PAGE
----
How Capitalism Gave Rise to American Jewish Calendars

March 29 2019

In his early-20th-century memoir of immigration and Americanization, Marcus Ravage notes how much harder it was to keep track of the Jewish holidays in the New World than it was in the Old. But things became easier in the following decades with the advent of mass-produced Jewish calendars that included holidays and other important information. Jenna Weissman Joselit writes:

[Some] American Jews relied on their kosher butcher, the neighborhood grocer, and by the 1930s, the manufacturers of food products to keep them in the loop. Commercial interests, sensing an excellent opportunity to join community service and goodwill to profit, either commissioned a Jewish calendar or put their name to one already in production. What an artful way to flag time-sensitive products such as matzah for Passover, dairy products for Shavuot, flour for [baking challah for the] Sabbath.

B.C. Friedman and Sons Matzoh Bakery of Philadelphia clearly thought so. Purveyors of matzah meal, matzah farfel, and a distinctive form of unleavened bread called protein matzah—a product “recommended by doctors for those suffering with diabetes”—the company furnished its loyal customers with a “calendar booklet for 5700” (1939-1940). In the years that followed, the B. Manischewitz Co., Isidor Jacobson Wines and Liquors of Jackson Heights, New York, Drake’s Cakes, [and] the National Sugar Refining Company of New Jersey . . . made sure to keep their customers satisfied by offering their own, cost-free version, of the Jewish calendar, along with their best wishes for a “happy and prosperous New Year.” . . .

Although it nearly cornered the market, the commercialized Jewish calendar faced competition from another quarter: the National Federation of Temple Sisterhoods, the umbrella organization of Reform Jewish women, under whose aegis a decidedly more elevated approach to Jewish timekeeping—a “Jewish art calendar”—came into being. Intended to “Judaize the homes” of its members who had either grown rather lax in or increasingly indifferent to Jewish ceremonial life, it transformed the Jewish calendar from an exercise in consumerism into a vehicle of “religious consciousness,” heightening the appeal of Jewish rituals along the way.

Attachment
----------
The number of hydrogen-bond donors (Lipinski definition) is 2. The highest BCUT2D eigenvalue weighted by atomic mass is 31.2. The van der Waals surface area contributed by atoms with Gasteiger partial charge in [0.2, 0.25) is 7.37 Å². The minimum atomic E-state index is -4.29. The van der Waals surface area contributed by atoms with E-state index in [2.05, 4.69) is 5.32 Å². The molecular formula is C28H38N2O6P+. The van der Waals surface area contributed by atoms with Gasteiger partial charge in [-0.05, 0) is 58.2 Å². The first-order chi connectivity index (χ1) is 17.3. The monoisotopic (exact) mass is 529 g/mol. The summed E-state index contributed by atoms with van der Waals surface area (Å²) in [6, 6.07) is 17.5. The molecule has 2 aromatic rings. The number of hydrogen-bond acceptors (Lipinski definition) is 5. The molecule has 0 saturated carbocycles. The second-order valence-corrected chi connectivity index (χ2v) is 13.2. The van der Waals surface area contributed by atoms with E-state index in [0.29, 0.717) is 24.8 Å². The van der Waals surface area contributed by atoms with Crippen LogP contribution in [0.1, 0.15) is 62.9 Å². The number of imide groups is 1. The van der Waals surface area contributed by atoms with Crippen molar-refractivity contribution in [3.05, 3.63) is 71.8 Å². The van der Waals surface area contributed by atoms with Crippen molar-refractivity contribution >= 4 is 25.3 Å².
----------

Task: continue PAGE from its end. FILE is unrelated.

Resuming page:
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More about: American Jewish History, Capitalism, History & Ideas, Jewish art, Jewish calendar, Religion & Holidays

 

Terror Returns to Israel

Nov. 28 2022

On Wednesday, a double bombing in Jerusalem left two dead, and many others injured—an attack the likes of which has not been seen since 2016. In a Jenin hospital, meanwhile, armed Palestinians removed an Israeli who had been injured in a car accident, reportedly murdering him in the process, and held his body hostage for two days. All this comes as a year that has seen numerous stabbings, shootings, and other terrorist attacks is drawing to a close. Yaakov Lappin comments:

Unlike the individual or small groups of terrorists who, acting on radical ideology and incitement to violence, picked up a gun, a knife, or embarked on a car-ramming attack, this time a better organized terrorist cell detonated two bombs—apparently by remote control—at bus stops in the capital. Police and the Shin Bet have exhausted their immediate physical searches, and the hunt for the perpetrators will now move to the intelligence front.

It is too soon to know who, or which organization, conducted the attack, but it is possible to note that in recent years, the Popular Front for the Liberation of Palestine (PFLP) has taken a lead in remote-control-bombing terrorism. Last week, a car bomb that likely contained explosives detonated by remote control was discovered by the Israel Defense Forces in Samaria, after it caught fire prematurely. In August 2019, a PFLP cell detonated a remote-control bomb in Dolev, seventeen miles northwest of Jerusalem, killing a seventeen-year-old Israeli girl and seriously wounding her father and brother. Members of that terror cell were later arrested.

With the Palestinian Authority (PA) losing its grip in parts of Samaria to armed terror gangs, and the image of the PA at an all-time low among Palestinians, in no small part due to corruption, nepotism, and its violation of human rights . . . the current situation does not look promising.

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More about: Israeli Security, Jerusalem, Palestinian terror